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A SLICE OF HEAVEN

KONE’s Tall Buildings survey reveals that 2 out of 3 metropolitans have positive or very positive attitude toward tall buildings. Pauliina Louhiluoto, a resident of Shanghai is one of them. Find out why.

“In a high-rise, you really sense the weather changing. It’s fascinating to see the clouds rolling in. The view is most breathtaking by night – the light shows on buildings are amazing,” says Pauliina Louhiluoto, sipping green tea in the living room of her 27th floor penthouse.

Louhiluoto enjoys a panoramic view of Shanghai’s Luwan and Xuhui districts. Buzzing with energy, the noisy streets below are populated by boutiques, bakeries and spas, yet the traffic is inaudible.

For Louhiluoto, the main perk of high-rise living is being in the heart of a bustling metropolis far removed from the noise and commotion.

“I have my own little world up here. We don’t see the cars or people in the streets, but we can sense the local culture around us,” she says.

The same feelings are reported by the majority of respondents in KONE’s Tall Buildings survey. The top three reasons people gave for choosing a high-rise were the scenery (88 percent), absence of traffic and other noise (60 percent) and privacy (47 percent).

“We occasionally hear car horns, fireworks or dogs barking, but never traffic. And we love listening to the window cleaners singing on their suspended platforms,” says Louhiluoto, CEO of Helsinki-based fashion and design firm My o My. She and her family relocated to Shanghai last year due to her husband’s posting in China.

SO LONG, SUBURBIA

Shanghai is a city ambitiously pushing skyward. According to the KONE survey, four out of five Shanghainese regard tall buildings as a vital part of their cityscape. Nearly 80 percent see skyscrapers as a space-efficient form of urban development.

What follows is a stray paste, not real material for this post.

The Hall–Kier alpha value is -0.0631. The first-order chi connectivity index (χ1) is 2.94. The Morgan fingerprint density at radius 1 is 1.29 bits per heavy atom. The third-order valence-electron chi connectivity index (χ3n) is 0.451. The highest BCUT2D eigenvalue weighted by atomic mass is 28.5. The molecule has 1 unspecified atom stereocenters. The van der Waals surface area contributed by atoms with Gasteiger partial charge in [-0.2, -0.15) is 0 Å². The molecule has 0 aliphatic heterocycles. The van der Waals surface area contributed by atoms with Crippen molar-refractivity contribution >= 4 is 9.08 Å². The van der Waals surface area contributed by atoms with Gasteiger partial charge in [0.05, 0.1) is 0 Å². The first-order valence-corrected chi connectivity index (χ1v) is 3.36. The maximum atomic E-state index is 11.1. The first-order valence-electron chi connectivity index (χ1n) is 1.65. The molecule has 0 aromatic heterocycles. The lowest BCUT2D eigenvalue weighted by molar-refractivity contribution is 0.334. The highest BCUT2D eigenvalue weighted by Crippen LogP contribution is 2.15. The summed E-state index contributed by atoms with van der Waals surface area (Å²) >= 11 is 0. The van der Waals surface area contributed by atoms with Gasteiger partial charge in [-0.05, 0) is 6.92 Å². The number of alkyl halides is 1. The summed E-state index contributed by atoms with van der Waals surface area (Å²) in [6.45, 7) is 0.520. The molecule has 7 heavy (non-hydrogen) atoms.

While most foreigners in Shanghai choose quiet expatriate compounds, Louhiluoto fell in love with the energetic Puxi neighborhood – an unconventional choice for an ex-suburban family with three kids. “I honestly don’t miss the suburbs! The kids miss playing football in the backyard, but there’s a tennis court and outdoor pool right here in our building,” says Louhiluoto, who often retreats to her rooftop garden, a restful oasis, where she reconnects with nature.

AT YOUR SERVICE

But to reconnect with the chaos on the ground, Louhiluoto will have to rely on the quickest mode of transportation – the elevator. Long waiting times for elevators are among the major drawbacks of “living tall” reported by 31 percent of respondents.

The growing need among high-rise dwellers for speed and convenience is being addressed by rapid advances in high-rise elevator technology. KONE is at the forefront in delivering comfort enhancing solutions such as super-fast double-deck elevators and intelligent access control systems that automatically identify passengers and take them directly to their own floor.

High-rise living has brought pleasant surprises for the Louhiluoto family: the youngest son learned to count with the help of elevator buttons!

KONE’s Tall Buildings Survey Highlights

  • Nearly 70 % of people living in cities around the world see tall buildings as an essential part of the modern cityscape.
  • 63% believe that building upwards is a sustainable way to develop urban areas.
  • Asians and Middle Easterners view tall buildings even more positively than Europeans and Americans.
  • Singaporeans and Parisians are the most eager to live on high floors and men are slightly more enthusiastic than women about living and working in high-rises.
  • Three-quarters of respondents like working in tall buildings because there is generally easy access to services such as shops and public transport.
  • People from Shanghai (79%) and Dubai (71%) in particular appreciate the close proximity to business partners offered by working in tall buildings.
  • And the top reasons to love living high? - Nearly 90 percent of respondents mentioned the view while more than half appreciated being able to rise above the traffic noise.

*This survey had 4000 respondents from eight cities - Dubai, Chicago, London, Moscow, Mumbai, Paris, Shanghai and Singapore.

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